municate with different signs that are ALWAYS paired
with a beep sound. In the Earth command post, we can
always intercept this beep sound whenever they com-
municate, but we can only see some of the signs that are
paired with the beep.
So every time when the Martians communicate, you
will hear the beep sound and some of the times, if we
can intercept the sign, you will see the sign on the screen
as well. If you only hear the beep sound, this means that
the Martians are communicating with a sign that we
cannot intercept.
Unfortunately, we cannot decode the content of the
signs we intercept, and thus we cannot know whether
they have anything to do with the anti-laser shield acti-
vation or with anything else.
To sum up: an intercepted communication, which
consists of a beep sound and sometimes a beep sound
with a signal, may appear just before the anti-laser
shield is activated. However, not all the times we inter-
cept communications, the anti-laser shield is activated.
Matute et al. 215
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Thus, it is possible that sometimes a communication
will NOT be followed by the activation of the anti-laser
shield, thus becoming a false alarm.
If you learn how to decode the signals properly, you
will be able to stop firing just before the Martians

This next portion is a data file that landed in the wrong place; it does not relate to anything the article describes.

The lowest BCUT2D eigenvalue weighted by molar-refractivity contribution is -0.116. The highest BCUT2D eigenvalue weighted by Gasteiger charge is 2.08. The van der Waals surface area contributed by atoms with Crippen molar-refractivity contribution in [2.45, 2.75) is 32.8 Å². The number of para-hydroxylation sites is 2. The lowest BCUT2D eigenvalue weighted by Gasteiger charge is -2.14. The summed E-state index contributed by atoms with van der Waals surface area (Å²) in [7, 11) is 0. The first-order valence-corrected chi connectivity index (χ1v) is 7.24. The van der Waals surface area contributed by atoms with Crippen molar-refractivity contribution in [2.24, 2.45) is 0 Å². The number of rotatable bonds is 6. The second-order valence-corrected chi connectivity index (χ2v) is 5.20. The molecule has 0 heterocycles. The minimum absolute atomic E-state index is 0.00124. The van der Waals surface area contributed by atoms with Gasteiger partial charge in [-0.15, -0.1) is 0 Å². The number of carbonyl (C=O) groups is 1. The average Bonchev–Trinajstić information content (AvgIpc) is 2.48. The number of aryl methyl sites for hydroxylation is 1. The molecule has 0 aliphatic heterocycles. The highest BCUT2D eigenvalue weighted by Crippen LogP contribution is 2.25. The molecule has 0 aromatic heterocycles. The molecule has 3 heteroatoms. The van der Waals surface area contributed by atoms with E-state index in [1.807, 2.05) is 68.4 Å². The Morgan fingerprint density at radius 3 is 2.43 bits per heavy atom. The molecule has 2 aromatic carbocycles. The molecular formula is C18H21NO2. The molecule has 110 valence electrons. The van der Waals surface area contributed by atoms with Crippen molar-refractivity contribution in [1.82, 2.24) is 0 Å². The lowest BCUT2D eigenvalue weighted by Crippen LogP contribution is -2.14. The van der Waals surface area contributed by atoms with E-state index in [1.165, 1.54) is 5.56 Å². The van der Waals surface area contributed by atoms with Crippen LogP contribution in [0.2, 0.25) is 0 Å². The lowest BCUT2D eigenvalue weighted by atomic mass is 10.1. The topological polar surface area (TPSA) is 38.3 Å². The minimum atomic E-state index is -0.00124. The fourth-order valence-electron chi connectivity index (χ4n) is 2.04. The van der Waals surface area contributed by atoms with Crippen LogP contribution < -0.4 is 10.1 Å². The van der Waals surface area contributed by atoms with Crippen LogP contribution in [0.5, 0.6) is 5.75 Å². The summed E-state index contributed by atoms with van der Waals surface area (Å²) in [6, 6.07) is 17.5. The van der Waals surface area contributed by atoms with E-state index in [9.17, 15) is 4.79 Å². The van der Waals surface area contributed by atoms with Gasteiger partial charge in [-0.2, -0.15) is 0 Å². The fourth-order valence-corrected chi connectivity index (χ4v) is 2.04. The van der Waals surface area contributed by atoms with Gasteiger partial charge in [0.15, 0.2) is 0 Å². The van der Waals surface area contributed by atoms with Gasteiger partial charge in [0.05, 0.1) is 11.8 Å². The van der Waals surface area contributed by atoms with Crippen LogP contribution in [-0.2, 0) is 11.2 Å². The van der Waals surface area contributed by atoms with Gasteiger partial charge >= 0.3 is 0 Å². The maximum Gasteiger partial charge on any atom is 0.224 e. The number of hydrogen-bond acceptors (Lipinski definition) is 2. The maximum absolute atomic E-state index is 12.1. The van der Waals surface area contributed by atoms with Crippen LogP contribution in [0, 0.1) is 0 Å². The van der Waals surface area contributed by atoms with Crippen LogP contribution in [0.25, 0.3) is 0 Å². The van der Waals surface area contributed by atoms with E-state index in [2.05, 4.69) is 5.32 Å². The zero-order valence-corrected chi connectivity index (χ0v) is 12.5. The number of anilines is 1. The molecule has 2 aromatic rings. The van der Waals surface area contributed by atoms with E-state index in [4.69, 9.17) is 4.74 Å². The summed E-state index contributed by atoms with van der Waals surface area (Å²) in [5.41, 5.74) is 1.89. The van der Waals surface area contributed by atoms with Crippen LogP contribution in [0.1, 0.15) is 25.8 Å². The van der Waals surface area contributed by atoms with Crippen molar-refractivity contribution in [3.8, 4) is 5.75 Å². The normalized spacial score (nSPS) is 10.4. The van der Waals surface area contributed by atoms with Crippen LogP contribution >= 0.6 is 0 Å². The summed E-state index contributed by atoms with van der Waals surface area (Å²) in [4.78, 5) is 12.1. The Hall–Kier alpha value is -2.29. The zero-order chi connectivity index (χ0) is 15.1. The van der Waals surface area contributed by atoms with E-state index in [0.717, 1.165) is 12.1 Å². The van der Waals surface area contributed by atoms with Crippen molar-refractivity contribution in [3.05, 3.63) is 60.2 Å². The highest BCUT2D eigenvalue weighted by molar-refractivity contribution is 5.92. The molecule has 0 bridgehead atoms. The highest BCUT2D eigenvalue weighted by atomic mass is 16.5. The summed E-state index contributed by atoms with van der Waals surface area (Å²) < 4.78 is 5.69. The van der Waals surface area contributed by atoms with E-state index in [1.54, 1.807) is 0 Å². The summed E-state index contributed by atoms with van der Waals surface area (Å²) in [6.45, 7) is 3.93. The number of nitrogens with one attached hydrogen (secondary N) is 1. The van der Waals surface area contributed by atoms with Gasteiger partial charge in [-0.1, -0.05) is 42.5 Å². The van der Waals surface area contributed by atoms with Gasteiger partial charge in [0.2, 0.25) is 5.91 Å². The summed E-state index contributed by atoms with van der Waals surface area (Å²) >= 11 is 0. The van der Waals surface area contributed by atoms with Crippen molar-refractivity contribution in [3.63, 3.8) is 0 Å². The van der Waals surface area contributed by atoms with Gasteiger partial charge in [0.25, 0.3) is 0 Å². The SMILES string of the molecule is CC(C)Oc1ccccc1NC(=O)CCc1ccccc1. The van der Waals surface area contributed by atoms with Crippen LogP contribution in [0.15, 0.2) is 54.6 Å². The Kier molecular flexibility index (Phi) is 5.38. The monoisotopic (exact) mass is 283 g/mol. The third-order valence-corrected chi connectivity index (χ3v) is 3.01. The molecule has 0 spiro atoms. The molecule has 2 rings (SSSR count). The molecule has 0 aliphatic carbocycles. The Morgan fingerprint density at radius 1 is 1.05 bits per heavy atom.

activate the anti-laser shield, at least most of the times.
Otherwise, each time the Martians activate the shield
you will be firing and thus you will not be able to avoid
an invasion of hundreds of Martians .
216 Adaptive Behavior 22(3)
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... Although the tendency to jump to a conclusion (eventually leading to the perception of a causal link where there are only random patterns) would seem a problematic trait for any organism, it can in fact be adaptive in many circumstances. Some researchers noticed that the false-positive error that appears in most cognitive illusions frequently represents a "least-costly mistake" (Haselton and Nettle, 2006;Matute, Steegen, and Vadillo, 2014). Imagine a bunch of primitive people resting close to an open field, with tall grass. ...